Dumisani Nsingo, Senior Business Reporter
THE Oil Expressers Association of Zimbabwe will soon make a presentation to the Cabinet Committee on Food and Nutrition to deliberate on the prospects of enhancing production of oil seeds in a move aimed at curbing imports.
Oil Expressers Association of Zimbabwe chairperson Mr Busisa Moyo said the country’s cooking oil producers and stock feed manufacturers have over the years been forced to import their integral raw materials owing to a massive shortage of soya beans, cotton and sunflower.
“We are part of the Command Agriculture Programme as the Oil Expressers Association of Zimbabwe and we will be making a presentation to the Vice-President (Emmerson Mnangagwa) on how we see soya bean, oil seeds basically because we have cotton and sunflower — we have a big deficiency there,” he said.
VP Mnangagwa was appointed by President Mugabe to spearhead the Command Agriculture Programme in his capacity as chair of the Cabinet Committee on Food Security and Nutrition — itself a cluster of the economic blueprint Zimbabwe Agenda for Sustainable Socio-Economic Transformation (Zim Asset).
“The cooking oil industry has been successful in keeping cooking oil imports out and now we need to go backwards in the value chain and look at how do we now substitute the importation of crude cooking oil and soya based protein stock feeds and go backwards to growing our own soya beans in the country,” Mr Moyo said.
He said the oil expressers industry needs a minimum of 120 000 tonnes of soya beans per year to substitute the importation of crude oil. At present, Zimbabwean cooking oil companies rely on importing soya bean and semi-processed crude oil for further processing as these are not available locally. In 2016, Zimbabwe imported crude soya bean oil worth $119,9m and more is expected to be imported this year due to low production.
“Sakunda (Holdings) has indicated that it will fund a million hectares (towards crop production) in the next five years. We think that at least 200 000 hectares of that one million should be dedicated to oil seeds, we will be making that indication to the Command Agriculture Programme committee so that we can include oil seeds as well. The focus has been on maize than other things. I think people with small grains have come up as well. We as the oil seeds (users) think we are number two in terms of the hierarchy and order of importance because oil is necessary for energy and for diet,” said Mr Moyo.
Sakunda, which is involved in several major Government energy projects, is believed to have pumped in $199 million into the Command Agriculture Programme where farmers who received free agricultural inputs were expected to pay back with grain deliveries to the Grain Marketing Board.
He said due to the shortage of soya beans, the country was being forced to import most of its stock feed.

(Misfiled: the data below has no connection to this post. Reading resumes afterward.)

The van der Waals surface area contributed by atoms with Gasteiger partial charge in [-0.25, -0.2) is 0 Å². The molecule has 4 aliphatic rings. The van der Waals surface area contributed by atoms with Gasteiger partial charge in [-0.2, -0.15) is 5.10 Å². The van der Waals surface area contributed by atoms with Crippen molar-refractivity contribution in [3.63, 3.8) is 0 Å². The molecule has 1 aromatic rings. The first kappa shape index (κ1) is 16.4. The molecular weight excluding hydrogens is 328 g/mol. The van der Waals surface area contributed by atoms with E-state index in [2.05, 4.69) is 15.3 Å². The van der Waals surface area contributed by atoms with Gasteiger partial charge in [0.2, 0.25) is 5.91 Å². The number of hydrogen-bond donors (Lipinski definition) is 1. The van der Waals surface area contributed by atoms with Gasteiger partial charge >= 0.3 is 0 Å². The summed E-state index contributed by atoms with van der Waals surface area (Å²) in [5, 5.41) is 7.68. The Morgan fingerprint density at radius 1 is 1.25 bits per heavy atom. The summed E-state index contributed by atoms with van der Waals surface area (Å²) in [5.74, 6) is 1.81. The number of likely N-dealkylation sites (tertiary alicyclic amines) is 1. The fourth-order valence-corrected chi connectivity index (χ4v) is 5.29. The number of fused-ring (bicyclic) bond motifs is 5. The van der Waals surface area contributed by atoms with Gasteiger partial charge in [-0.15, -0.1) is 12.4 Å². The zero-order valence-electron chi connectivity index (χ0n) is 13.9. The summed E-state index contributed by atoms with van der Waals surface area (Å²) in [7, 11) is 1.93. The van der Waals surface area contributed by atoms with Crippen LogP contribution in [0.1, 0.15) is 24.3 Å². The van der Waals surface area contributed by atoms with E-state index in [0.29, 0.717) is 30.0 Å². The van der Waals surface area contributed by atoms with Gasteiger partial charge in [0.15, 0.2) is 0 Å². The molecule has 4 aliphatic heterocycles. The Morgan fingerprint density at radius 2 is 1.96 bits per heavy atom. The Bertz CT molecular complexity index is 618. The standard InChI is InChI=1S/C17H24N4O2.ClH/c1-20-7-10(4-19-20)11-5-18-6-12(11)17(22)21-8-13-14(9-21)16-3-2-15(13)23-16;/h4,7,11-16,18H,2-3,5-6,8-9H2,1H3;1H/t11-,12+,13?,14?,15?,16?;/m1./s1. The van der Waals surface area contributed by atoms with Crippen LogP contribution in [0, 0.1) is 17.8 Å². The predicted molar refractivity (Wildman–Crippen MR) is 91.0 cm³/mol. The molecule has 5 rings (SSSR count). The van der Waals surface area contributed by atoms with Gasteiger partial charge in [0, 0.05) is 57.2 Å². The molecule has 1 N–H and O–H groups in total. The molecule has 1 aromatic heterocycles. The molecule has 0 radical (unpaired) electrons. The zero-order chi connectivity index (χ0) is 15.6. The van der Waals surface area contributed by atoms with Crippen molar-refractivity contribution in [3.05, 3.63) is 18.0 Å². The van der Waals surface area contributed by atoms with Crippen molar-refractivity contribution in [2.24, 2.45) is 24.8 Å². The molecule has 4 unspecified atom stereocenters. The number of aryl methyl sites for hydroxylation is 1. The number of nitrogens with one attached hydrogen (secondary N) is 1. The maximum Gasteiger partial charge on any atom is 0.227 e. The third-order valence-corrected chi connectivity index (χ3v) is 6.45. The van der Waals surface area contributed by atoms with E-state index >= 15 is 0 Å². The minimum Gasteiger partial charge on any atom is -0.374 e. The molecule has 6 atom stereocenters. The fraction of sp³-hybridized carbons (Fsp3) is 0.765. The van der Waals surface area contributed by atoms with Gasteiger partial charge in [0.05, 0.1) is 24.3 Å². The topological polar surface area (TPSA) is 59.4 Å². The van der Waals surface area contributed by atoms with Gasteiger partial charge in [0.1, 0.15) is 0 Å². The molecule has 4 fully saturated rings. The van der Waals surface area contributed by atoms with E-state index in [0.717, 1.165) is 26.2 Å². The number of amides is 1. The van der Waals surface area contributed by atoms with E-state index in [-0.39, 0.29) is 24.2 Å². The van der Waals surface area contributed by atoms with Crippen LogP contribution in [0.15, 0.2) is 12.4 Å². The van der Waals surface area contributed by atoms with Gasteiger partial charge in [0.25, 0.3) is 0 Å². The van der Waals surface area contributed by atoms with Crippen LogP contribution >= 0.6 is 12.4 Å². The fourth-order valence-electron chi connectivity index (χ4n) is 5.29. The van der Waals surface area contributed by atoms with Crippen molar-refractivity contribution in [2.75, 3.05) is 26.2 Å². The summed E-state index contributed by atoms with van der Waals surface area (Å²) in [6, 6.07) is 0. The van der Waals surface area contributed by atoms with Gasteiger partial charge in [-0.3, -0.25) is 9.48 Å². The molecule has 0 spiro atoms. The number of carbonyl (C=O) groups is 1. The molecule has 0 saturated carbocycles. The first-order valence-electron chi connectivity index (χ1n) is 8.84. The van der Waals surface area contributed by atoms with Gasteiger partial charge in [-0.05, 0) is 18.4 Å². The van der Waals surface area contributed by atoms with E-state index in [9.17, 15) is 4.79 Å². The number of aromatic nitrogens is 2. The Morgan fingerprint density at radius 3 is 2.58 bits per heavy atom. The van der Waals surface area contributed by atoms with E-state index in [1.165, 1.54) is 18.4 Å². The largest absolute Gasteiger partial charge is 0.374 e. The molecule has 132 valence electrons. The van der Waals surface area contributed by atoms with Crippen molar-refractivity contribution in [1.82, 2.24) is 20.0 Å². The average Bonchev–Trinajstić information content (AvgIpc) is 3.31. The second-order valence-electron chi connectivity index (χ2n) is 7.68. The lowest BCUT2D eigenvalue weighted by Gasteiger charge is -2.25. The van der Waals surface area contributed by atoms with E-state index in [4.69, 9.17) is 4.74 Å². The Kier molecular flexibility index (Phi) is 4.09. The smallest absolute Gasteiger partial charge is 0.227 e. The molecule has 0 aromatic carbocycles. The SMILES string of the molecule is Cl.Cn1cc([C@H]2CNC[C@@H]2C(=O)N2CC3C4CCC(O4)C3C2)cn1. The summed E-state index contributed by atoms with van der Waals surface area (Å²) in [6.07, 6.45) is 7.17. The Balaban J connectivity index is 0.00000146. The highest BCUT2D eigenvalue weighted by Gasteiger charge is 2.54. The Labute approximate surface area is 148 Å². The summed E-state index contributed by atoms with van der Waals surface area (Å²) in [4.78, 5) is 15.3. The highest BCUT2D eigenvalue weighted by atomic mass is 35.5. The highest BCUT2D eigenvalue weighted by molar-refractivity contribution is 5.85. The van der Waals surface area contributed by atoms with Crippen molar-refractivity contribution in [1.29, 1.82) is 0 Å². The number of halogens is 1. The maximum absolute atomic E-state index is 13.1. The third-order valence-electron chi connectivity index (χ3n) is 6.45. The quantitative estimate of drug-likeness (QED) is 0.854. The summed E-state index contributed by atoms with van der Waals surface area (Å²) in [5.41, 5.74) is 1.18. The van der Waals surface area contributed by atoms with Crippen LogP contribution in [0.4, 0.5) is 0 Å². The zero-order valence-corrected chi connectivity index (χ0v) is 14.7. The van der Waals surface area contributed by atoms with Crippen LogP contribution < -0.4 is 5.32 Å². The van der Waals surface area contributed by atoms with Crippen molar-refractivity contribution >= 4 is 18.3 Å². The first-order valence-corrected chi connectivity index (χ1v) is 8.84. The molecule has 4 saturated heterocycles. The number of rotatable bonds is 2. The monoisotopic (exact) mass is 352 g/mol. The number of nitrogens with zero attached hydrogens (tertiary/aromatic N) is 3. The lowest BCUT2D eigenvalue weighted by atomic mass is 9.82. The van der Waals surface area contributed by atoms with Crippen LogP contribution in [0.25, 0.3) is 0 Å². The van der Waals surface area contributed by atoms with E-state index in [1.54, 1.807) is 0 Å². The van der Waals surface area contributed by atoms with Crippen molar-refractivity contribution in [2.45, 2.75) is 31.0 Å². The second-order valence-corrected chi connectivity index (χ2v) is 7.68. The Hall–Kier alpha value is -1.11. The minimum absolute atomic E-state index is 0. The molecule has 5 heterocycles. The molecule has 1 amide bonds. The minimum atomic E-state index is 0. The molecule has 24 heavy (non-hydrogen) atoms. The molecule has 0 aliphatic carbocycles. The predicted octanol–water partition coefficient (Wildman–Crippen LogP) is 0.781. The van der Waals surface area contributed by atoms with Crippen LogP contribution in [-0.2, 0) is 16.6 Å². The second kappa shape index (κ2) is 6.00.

“The country is importing a lot of stock feed at the moment for our poultry. So we can say our chickens are eating imported stock feed. We need to grow the soya here, crush it here and supply stock feed to the stock feed industry. We have a sister organisation Stockfeed Manufacturers Association of Zimbabwe, which we are very close to and we want to supply into that association and make sure they produce locally based feeds which then go into poultry, fish, pigs, ostriches and other sort of cattle rearing animal rearing activities,” said Mr Moyo.
The Stockfeed Manufacturers Association of Zimbabwe has been in existence since the early 1990s.
Although it started with a small membership, it has now grown to a point where most stockfeed manufacturers have joined including Agrifoods, Gerghaan Feeds, Capital Foods, Feedmix, Grain Marketing Board, National Foods Ltd, Profeeds, Hyperfeeds, Manyame Milling, Meadow Enterprises, Novatek Animal Health, Windmill, Irvine’s Zimbabwe, Triple C Pigs, Ice Feeds, Hamara Feeds and Fivet Animal Health.
Mr Moyo who is also the chief executive officer of United Refineries Limited (URL) said the company was in the process of engaging financial institutions to support its soya bean out grower scheme. In 2014, the Bulawayo-based agro-processing firm announced the setting aside of $2 million for soya bean contract farming. The contract farming project was aimed at improving the supply of soya bean, one of URL’s critical raw materials. However, the project has not been highly successful as only a few farmers were contracted with most of them lacking irrigation infrastructure.
“At least three banking institutions have expressed the desire to support our soya out grower scheme. We are now focusing not just on communal farmers but commercial and medium sized-from 50 hectares and up because for the small holder, soya beans is sometimes a problem because of irrigation. You need irrigation infrastructure but it’s easier to irrigate tracts of land that are a bit sizable so we need people with 40-50 hectares and even larger,” said Mr Moyo.
He said the company’s soya bean out grower scheme would target farmers in Matabeleland region, Midlands and Masvingo Provinces.
“Midlands, Masvingo, Matabeleland North and South and Bulawayo’s surrounding areas, those are our preferred interlines because of the logistics costs but we need medium to large-scale commercial farmers as well,” said Mr Moyo.
URL is still to utilise its state-of-the-art stockfeed manufacturing plant it acquired from India about four years ago due to an acute shortage of soya beans and cotton in the country. The company’s stock feed product line includes soya bean meal (which is ideal for poultry animals and pigs) as well as cotton hull (which is high in fibre and ideal for cattle, chicks and mushroom growing).